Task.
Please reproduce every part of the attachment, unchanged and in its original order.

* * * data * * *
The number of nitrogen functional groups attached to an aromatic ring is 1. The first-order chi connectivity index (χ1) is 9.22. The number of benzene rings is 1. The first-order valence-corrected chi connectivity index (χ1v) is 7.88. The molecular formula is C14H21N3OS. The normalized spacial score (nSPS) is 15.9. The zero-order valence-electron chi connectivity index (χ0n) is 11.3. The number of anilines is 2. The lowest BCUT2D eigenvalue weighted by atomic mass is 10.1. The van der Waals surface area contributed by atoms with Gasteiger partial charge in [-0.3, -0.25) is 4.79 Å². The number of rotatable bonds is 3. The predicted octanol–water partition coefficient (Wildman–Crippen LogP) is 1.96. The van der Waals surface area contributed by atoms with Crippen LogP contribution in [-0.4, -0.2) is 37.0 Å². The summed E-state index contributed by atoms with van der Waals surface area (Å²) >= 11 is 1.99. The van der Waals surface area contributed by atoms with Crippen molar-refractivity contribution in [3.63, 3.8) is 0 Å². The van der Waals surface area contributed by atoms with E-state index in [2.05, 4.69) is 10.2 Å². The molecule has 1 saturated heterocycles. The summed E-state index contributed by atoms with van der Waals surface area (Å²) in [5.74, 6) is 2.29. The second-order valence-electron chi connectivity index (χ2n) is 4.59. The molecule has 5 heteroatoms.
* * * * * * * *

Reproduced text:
The number of nitrogen functional groups attached to an aromatic ring is 1. The first-order chi connectivity index (χ1) is 9.22. The number of benzene rings is 1. The first-order valence-corrected chi connectivity index (χ1v) is 7.88. The molecular formula is C14H21N3OS. The normalized spacial score (nSPS) is 15.9. The zero-order valence-electron chi connectivity index (χ0n) is 11.3. The number of anilines is 2. The lowest BCUT2D eigenvalue weighted by atomic mass is 10.1. The van der Waals surface area contributed by atoms with Gasteiger partial charge in [-0.3, -0.25) is 4.79 Å². The number of rotatable bonds is 3. The predicted octanol–water partition coefficient (Wildman–Crippen LogP) is 1.96. The van der Waals surface area contributed by atoms with Crippen LogP contribution in [-0.4, -0.2) is 37.0 Å². The summed E-state index contributed by atoms with van der Waals surface area (Å²) >= 11 is 1.99. The van der Waals surface area contributed by atoms with Crippen molar-refractivity contribution in [3.63, 3.8) is 0 Å². The van der Waals surface area contributed by atoms with E-state index in [2.05, 4.69) is 10.2 Å². The molecule has 1 saturated heterocycles. The summed E-state index contributed by atoms with van der Waals surface area (Å²) in [5.74, 6) is 2.29. The second-order valence-electron chi connectivity index (χ2n) is 4.59. The molecule has 5 heteroatoms.